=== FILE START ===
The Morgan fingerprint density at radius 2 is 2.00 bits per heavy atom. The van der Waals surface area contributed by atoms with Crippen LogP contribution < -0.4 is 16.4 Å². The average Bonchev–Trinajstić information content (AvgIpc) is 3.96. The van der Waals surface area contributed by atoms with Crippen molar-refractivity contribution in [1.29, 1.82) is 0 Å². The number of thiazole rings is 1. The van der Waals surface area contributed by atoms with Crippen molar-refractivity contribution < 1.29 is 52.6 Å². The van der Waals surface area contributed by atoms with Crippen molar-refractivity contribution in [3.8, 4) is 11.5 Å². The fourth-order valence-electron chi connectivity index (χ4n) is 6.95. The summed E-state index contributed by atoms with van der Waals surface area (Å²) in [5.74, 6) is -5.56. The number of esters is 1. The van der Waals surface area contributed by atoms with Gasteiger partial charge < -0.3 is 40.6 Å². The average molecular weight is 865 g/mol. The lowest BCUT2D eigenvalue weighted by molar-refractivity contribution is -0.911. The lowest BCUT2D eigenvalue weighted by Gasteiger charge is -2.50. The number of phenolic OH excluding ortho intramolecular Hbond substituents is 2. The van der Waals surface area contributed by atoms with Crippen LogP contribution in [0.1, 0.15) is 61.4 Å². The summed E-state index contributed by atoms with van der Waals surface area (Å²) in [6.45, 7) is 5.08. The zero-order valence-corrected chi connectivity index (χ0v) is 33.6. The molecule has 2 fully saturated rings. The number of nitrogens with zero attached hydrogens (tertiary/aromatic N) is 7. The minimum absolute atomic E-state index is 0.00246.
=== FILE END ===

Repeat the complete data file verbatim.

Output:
The Morgan fingerprint density at radius 2 is 2.00 bits per heavy atom. The van der Waals surface area contributed by atoms with Crippen LogP contribution < -0.4 is 16.4 Å². The average Bonchev–Trinajstić information content (AvgIpc) is 3.96. The van der Waals surface area contributed by atoms with Crippen molar-refractivity contribution in [1.29, 1.82) is 0 Å². The number of thiazole rings is 1. The van der Waals surface area contributed by atoms with Crippen molar-refractivity contribution < 1.29 is 52.6 Å². The van der Waals surface area contributed by atoms with Crippen molar-refractivity contribution in [3.8, 4) is 11.5 Å². The fourth-order valence-electron chi connectivity index (χ4n) is 6.95. The summed E-state index contributed by atoms with van der Waals surface area (Å²) in [5.74, 6) is -5.56. The number of esters is 1. The van der Waals surface area contributed by atoms with Gasteiger partial charge < -0.3 is 40.6 Å². The average molecular weight is 865 g/mol. The lowest BCUT2D eigenvalue weighted by molar-refractivity contribution is -0.911. The lowest BCUT2D eigenvalue weighted by Gasteiger charge is -2.50. The number of phenolic OH excluding ortho intramolecular Hbond substituents is 2. The van der Waals surface area contributed by atoms with Crippen LogP contribution in [0.1, 0.15) is 61.4 Å². The summed E-state index contributed by atoms with van der Waals surface area (Å²) in [6.45, 7) is 5.08. The zero-order valence-corrected chi connectivity index (χ0v) is 33.6. The molecule has 2 fully saturated rings. The number of nitrogens with zero attached hydrogens (tertiary/aromatic N) is 7. The minimum absolute atomic E-state index is 0.00246.